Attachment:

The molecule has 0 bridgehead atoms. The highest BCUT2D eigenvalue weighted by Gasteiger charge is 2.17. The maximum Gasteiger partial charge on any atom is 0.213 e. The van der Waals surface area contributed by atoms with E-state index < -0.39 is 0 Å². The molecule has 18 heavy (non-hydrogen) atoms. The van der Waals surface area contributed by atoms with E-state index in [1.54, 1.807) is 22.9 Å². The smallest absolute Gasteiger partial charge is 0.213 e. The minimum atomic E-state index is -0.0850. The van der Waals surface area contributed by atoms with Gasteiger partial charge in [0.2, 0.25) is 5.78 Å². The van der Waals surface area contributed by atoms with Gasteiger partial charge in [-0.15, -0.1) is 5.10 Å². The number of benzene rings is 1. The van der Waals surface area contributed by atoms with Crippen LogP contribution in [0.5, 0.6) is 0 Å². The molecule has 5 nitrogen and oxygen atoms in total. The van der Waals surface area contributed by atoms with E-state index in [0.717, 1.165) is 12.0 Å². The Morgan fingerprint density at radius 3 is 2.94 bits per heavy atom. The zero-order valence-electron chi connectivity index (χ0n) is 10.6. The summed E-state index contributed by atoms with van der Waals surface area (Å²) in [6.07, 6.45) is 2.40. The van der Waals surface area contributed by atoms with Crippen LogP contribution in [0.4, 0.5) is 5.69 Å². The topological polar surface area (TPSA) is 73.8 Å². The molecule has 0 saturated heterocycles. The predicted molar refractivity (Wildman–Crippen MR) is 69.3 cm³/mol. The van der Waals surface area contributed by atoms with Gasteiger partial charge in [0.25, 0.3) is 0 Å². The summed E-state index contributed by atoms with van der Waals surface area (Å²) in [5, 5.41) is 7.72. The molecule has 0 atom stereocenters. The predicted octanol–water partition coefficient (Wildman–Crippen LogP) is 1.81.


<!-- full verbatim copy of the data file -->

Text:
The molecule has 0 bridgehead atoms. The highest BCUT2D eigenvalue weighted by Gasteiger charge is 2.17. The maximum Gasteiger partial charge on any atom is 0.213 e. The van der Waals surface area contributed by atoms with E-state index < -0.39 is 0 Å². The molecule has 18 heavy (non-hydrogen) atoms. The van der Waals surface area contributed by atoms with E-state index in [1.54, 1.807) is 22.9 Å². The smallest absolute Gasteiger partial charge is 0.213 e. The minimum atomic E-state index is -0.0850. The van der Waals surface area contributed by atoms with Gasteiger partial charge in [0.2, 0.25) is 5.78 Å². The van der Waals surface area contributed by atoms with Gasteiger partial charge in [-0.15, -0.1) is 5.10 Å². The number of benzene rings is 1. The van der Waals surface area contributed by atoms with Crippen LogP contribution in [0.5, 0.6) is 0 Å². The molecule has 5 nitrogen and oxygen atoms in total. The van der Waals surface area contributed by atoms with E-state index in [0.717, 1.165) is 12.0 Å². The Morgan fingerprint density at radius 3 is 2.94 bits per heavy atom. The zero-order valence-electron chi connectivity index (χ0n) is 10.6. The summed E-state index contributed by atoms with van der Waals surface area (Å²) in [6.07, 6.45) is 2.40. The van der Waals surface area contributed by atoms with Crippen LogP contribution in [0.4, 0.5) is 5.69 Å². The topological polar surface area (TPSA) is 73.8 Å². The molecule has 0 saturated heterocycles. The predicted molar refractivity (Wildman–Crippen MR) is 69.3 cm³/mol. The van der Waals surface area contributed by atoms with Gasteiger partial charge in [0.25, 0.3) is 0 Å². The summed E-state index contributed by atoms with van der Waals surface area (Å²) in [5, 5.41) is 7.72. The molecule has 0 atom stereocenters. The predicted octanol–water partition coefficient (Wildman–Crippen LogP) is 1.81.